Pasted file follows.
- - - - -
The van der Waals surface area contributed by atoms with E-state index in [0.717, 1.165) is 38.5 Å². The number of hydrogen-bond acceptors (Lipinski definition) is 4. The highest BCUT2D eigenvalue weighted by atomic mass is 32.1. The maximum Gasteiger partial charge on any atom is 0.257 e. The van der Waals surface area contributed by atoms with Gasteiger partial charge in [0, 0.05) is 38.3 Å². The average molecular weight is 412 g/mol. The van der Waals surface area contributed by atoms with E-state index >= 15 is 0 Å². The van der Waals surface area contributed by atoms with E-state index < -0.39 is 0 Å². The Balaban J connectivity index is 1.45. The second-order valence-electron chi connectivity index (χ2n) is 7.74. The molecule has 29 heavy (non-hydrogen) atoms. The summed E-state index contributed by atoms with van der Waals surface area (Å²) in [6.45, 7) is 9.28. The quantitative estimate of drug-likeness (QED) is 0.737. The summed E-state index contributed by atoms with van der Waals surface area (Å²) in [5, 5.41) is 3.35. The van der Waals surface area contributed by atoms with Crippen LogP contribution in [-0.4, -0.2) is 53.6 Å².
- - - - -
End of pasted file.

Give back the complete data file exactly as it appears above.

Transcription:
The van der Waals surface area contributed by atoms with E-state index in [0.717, 1.165) is 38.5 Å². The number of hydrogen-bond acceptors (Lipinski definition) is 4. The highest BCUT2D eigenvalue weighted by atomic mass is 32.1. The maximum Gasteiger partial charge on any atom is 0.257 e. The van der Waals surface area contributed by atoms with Gasteiger partial charge in [0, 0.05) is 38.3 Å². The average molecular weight is 412 g/mol. The van der Waals surface area contributed by atoms with E-state index >= 15 is 0 Å². The van der Waals surface area contributed by atoms with E-state index < -0.39 is 0 Å². The Balaban J connectivity index is 1.45. The second-order valence-electron chi connectivity index (χ2n) is 7.74. The molecule has 29 heavy (non-hydrogen) atoms. The summed E-state index contributed by atoms with van der Waals surface area (Å²) in [6.45, 7) is 9.28. The quantitative estimate of drug-likeness (QED) is 0.737. The summed E-state index contributed by atoms with van der Waals surface area (Å²) in [5, 5.41) is 3.35. The van der Waals surface area contributed by atoms with Crippen LogP contribution in [-0.4, -0.2) is 53.6 Å².